But most coworking advocates are talking about something more specific: A shared workspace in which the sharing is almost as important as the space. They date the movement to 2005, when Brad Neuberg, a developer based in San Francisco, blogged a mini-manifesto on the topic. “If we work at a traditional 9 to 5 company job, we get community and structure, but lose freedom and the ability to control our own lives,” Neuberg wrote. “If we work for ourselves at home, we gain independence but suffer loneliness and bad habits from not being surrounded by a work community.”
Coworking, he said, was the way to achieve a form of balance. Neuberg invited people to join his biweekly coworking space; the day would begin at 9 a.m. and end at 5:45 p.m. sharp, meaning people could expect a solid day of work interspersed with a morning meditation, a 45-minute break for a healthy activity like yoga, and a chance to “feel each others’ presence.”
The conference crowd had a slightly evangelical bent. One recurring comment was that people come to coworking spaces because they offer a separate space—working at home can be simultaneously, and slightly paradoxically, both isolating and distracting—but they stay for the sense of community. That sounds vague and hippie-ish, but the people who turn up at a coworking conference are bound to be really into coworking.
Still, the “community” has a pragmatic dimension. Coworkers talk about meeting prospective clients at their coworking spaces and getting advice from coworking colleagues who have already written a few business proposals or dealt with a certain set of forms.
Coworking, in other words, may be a way to “accelerate serendipity,” another catchphrase. A lot of the people who own coworking spaces, including Walker, come across as the type Malcolm Gladwell describes in The Tipping Point as “connectors," the ones who can introduce you to anyone.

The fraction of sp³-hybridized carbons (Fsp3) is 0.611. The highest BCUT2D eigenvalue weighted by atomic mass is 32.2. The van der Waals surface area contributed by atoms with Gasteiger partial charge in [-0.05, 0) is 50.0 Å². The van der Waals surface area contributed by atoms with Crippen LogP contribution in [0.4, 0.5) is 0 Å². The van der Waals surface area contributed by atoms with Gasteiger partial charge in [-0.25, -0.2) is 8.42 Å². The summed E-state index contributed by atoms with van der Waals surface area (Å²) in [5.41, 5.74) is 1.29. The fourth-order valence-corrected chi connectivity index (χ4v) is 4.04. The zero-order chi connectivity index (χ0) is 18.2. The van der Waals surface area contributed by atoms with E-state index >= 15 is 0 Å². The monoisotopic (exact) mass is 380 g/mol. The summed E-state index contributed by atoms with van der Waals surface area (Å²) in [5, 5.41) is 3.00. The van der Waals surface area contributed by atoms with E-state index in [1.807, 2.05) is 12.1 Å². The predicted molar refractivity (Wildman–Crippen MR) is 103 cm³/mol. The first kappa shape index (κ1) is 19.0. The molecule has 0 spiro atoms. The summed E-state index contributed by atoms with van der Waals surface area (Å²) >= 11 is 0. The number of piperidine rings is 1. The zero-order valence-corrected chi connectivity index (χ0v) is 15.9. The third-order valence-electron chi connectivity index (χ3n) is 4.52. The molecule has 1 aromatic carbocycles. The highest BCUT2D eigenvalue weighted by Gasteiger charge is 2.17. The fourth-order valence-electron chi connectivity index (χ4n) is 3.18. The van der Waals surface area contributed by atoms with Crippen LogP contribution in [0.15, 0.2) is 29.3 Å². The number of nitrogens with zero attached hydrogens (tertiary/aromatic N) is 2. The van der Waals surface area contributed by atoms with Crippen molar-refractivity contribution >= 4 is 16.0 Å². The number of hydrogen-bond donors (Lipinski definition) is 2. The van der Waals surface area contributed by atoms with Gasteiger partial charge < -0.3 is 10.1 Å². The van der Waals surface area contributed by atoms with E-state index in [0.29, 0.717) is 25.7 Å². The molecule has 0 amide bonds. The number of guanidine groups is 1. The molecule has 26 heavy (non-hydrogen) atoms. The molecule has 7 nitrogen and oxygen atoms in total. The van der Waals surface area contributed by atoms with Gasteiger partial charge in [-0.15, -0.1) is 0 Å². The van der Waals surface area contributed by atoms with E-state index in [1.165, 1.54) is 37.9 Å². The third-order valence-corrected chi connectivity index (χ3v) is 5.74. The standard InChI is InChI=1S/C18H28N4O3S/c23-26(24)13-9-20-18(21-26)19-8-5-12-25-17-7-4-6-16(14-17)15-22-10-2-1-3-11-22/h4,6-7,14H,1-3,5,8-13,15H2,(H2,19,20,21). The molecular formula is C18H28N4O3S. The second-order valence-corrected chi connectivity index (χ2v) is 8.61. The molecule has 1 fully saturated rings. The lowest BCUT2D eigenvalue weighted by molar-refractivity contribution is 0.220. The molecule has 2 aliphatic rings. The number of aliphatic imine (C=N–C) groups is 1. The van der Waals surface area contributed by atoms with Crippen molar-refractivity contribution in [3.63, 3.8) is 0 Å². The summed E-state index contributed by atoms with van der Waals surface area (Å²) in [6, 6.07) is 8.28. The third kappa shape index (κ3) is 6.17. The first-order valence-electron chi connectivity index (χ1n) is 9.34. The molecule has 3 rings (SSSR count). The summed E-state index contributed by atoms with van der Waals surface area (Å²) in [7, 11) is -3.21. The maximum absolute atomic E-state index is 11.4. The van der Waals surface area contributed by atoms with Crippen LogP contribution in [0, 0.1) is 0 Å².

Some of these principles can be scaled up, and big companies are starting to take some cues from coworking. Rackspace, the hosting and cloud computing company from San Antonio, had employees piling up in the hallways a few years ago before moving into a derelict mall in Windcrest, a slightly run-down suburb. Allan Nelson, Rackspace's facilities manager, said the new space, with its vaulted ceilings and wide walkways, presented design opportunities. Top executives work in an open layout, just down the way from what used to be the food court. The interior space is studded with freestanding task spaces: conference rooms, “getaway” rooms for quiet time, a computer help desk, a tetherball pole.
Now Rackspace’s cofounder, Graham Weston, has a new project. Last year he opened a coworking space in downtown San Antonio called Geekdom. One of the goals is to encourage innovation by luring tech people into the same space.
After I stopped by Rackspace, I gave Geekdom a call: I needed a place to write up my notes. They invited me over, and I set up in one of the community rooms, where a web developer and a cloud expert were comparing notes. “You put good people in a space and good things are going to happen,” said the cloud guy, handing the web developer his card. From the next room came the pitter-patter of a ping-pong battle.
My phone buzzed with a text from a friend in Austin: “Wanna jelly? Ewwwwww. But no, really: work jam?” This was getting creepy. But I’m looking forward to tomorrow’s jam.